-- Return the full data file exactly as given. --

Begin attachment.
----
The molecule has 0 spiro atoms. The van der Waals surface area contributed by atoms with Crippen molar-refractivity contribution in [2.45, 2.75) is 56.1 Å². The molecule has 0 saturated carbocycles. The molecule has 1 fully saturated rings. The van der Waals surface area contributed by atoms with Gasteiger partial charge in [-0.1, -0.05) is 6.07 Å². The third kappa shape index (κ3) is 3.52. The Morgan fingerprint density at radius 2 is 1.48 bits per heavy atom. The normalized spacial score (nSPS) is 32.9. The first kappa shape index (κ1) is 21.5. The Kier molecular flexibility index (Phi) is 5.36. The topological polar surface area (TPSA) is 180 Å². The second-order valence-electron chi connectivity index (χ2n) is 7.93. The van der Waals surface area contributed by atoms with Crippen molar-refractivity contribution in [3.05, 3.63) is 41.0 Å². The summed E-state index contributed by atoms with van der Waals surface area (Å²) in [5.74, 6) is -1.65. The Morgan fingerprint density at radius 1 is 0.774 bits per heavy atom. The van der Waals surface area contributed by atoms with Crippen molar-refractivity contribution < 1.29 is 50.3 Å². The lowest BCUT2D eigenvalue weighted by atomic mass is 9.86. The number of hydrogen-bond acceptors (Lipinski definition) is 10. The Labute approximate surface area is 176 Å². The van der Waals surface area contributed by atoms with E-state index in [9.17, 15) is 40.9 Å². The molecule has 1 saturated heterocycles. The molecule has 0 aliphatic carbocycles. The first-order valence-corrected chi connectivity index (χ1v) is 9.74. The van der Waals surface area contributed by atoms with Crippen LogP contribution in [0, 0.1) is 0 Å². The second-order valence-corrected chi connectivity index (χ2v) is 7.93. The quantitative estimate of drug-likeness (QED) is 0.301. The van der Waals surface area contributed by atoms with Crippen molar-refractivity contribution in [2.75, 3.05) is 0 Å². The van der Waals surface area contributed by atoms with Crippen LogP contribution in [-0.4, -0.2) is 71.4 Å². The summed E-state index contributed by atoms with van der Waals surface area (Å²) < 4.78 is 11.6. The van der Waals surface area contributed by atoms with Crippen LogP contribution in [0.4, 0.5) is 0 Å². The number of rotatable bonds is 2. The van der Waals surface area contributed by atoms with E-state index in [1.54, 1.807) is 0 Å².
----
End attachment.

The molecule has 0 spiro atoms. The van der Waals surface area contributed by atoms with Crippen molar-refractivity contribution in [2.45, 2.75) is 56.1 Å². The molecule has 0 saturated carbocycles. The molecule has 1 fully saturated rings. The van der Waals surface area contributed by atoms with Gasteiger partial charge in [-0.1, -0.05) is 6.07 Å². The third kappa shape index (κ3) is 3.52. The Morgan fingerprint density at radius 2 is 1.48 bits per heavy atom. The normalized spacial score (nSPS) is 32.9. The first kappa shape index (κ1) is 21.5. The Kier molecular flexibility index (Phi) is 5.36. The topological polar surface area (TPSA) is 180 Å². The second-order valence-electron chi connectivity index (χ2n) is 7.93. The van der Waals surface area contributed by atoms with Crippen molar-refractivity contribution in [3.05, 3.63) is 41.0 Å². The summed E-state index contributed by atoms with van der Waals surface area (Å²) in [5.74, 6) is -1.65. The Morgan fingerprint density at radius 1 is 0.774 bits per heavy atom. The van der Waals surface area contributed by atoms with Crippen molar-refractivity contribution < 1.29 is 50.3 Å². The lowest BCUT2D eigenvalue weighted by atomic mass is 9.86. The number of hydrogen-bond acceptors (Lipinski definition) is 10. The Labute approximate surface area is 176 Å². The van der Waals surface area contributed by atoms with E-state index in [9.17, 15) is 40.9 Å². The molecule has 1 saturated heterocycles. The molecule has 0 aliphatic carbocycles. The first-order valence-corrected chi connectivity index (χ1v) is 9.74. The van der Waals surface area contributed by atoms with Crippen LogP contribution in [0, 0.1) is 0 Å². The second-order valence-corrected chi connectivity index (χ2v) is 7.93. The quantitative estimate of drug-likeness (QED) is 0.301. The van der Waals surface area contributed by atoms with Crippen molar-refractivity contribution in [2.75, 3.05) is 0 Å². The van der Waals surface area contributed by atoms with Crippen LogP contribution in [-0.4, -0.2) is 71.4 Å². The summed E-state index contributed by atoms with van der Waals surface area (Å²) < 4.78 is 11.6. The van der Waals surface area contributed by atoms with Crippen LogP contribution in [0.4, 0.5) is 0 Å². The number of rotatable bonds is 2. The van der Waals surface area contributed by atoms with E-state index in [1.54, 1.807) is 0 Å².